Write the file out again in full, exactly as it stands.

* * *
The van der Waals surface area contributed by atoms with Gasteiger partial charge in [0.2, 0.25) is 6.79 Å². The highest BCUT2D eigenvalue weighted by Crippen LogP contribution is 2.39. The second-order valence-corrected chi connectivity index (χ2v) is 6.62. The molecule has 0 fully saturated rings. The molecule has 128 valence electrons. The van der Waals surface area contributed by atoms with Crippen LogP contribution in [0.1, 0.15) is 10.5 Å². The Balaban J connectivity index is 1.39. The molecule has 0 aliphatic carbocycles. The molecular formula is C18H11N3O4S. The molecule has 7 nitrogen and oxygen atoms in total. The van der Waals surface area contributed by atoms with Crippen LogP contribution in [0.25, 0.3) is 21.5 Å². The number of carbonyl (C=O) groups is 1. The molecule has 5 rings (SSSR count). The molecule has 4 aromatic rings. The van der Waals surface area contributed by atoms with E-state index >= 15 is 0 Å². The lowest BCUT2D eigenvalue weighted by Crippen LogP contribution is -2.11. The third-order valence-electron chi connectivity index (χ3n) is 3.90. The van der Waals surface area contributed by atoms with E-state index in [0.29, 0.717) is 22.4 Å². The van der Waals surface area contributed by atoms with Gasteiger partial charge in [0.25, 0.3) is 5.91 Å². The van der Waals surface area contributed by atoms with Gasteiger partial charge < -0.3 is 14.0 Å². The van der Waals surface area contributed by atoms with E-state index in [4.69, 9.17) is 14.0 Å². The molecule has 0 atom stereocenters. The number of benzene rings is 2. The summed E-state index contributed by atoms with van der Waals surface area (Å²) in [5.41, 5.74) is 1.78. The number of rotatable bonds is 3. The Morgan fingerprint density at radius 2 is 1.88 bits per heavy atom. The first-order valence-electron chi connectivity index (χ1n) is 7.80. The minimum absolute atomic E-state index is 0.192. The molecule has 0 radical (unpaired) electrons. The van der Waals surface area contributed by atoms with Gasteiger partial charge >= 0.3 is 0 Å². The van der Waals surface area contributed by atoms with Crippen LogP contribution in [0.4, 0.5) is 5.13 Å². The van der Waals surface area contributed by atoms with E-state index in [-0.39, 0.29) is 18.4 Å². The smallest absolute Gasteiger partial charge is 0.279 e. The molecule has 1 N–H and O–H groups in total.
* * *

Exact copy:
The van der Waals surface area contributed by atoms with Gasteiger partial charge in [0.2, 0.25) is 6.79 Å². The highest BCUT2D eigenvalue weighted by Crippen LogP contribution is 2.39. The second-order valence-corrected chi connectivity index (χ2v) is 6.62. The molecule has 0 fully saturated rings. The molecule has 128 valence electrons. The van der Waals surface area contributed by atoms with Crippen LogP contribution in [0.1, 0.15) is 10.5 Å². The Balaban J connectivity index is 1.39. The molecule has 0 aliphatic carbocycles. The molecular formula is C18H11N3O4S. The molecule has 7 nitrogen and oxygen atoms in total. The van der Waals surface area contributed by atoms with Crippen LogP contribution in [0.25, 0.3) is 21.5 Å². The number of carbonyl (C=O) groups is 1. The molecule has 5 rings (SSSR count). The molecule has 4 aromatic rings. The van der Waals surface area contributed by atoms with E-state index >= 15 is 0 Å². The lowest BCUT2D eigenvalue weighted by Crippen LogP contribution is -2.11. The third-order valence-electron chi connectivity index (χ3n) is 3.90. The van der Waals surface area contributed by atoms with E-state index in [0.29, 0.717) is 22.4 Å². The van der Waals surface area contributed by atoms with Gasteiger partial charge in [0.25, 0.3) is 5.91 Å². The van der Waals surface area contributed by atoms with Gasteiger partial charge < -0.3 is 14.0 Å². The van der Waals surface area contributed by atoms with E-state index in [4.69, 9.17) is 14.0 Å². The molecule has 0 atom stereocenters. The number of benzene rings is 2. The summed E-state index contributed by atoms with van der Waals surface area (Å²) in [5.41, 5.74) is 1.78. The number of rotatable bonds is 3. The Morgan fingerprint density at radius 2 is 1.88 bits per heavy atom. The first-order valence-electron chi connectivity index (χ1n) is 7.80. The minimum absolute atomic E-state index is 0.192. The molecule has 0 radical (unpaired) electrons. The van der Waals surface area contributed by atoms with Gasteiger partial charge >= 0.3 is 0 Å². The van der Waals surface area contributed by atoms with Crippen LogP contribution in [0.4, 0.5) is 5.13 Å². The van der Waals surface area contributed by atoms with E-state index in [-0.39, 0.29) is 18.4 Å². The smallest absolute Gasteiger partial charge is 0.279 e. The molecule has 1 N–H and O–H groups in total.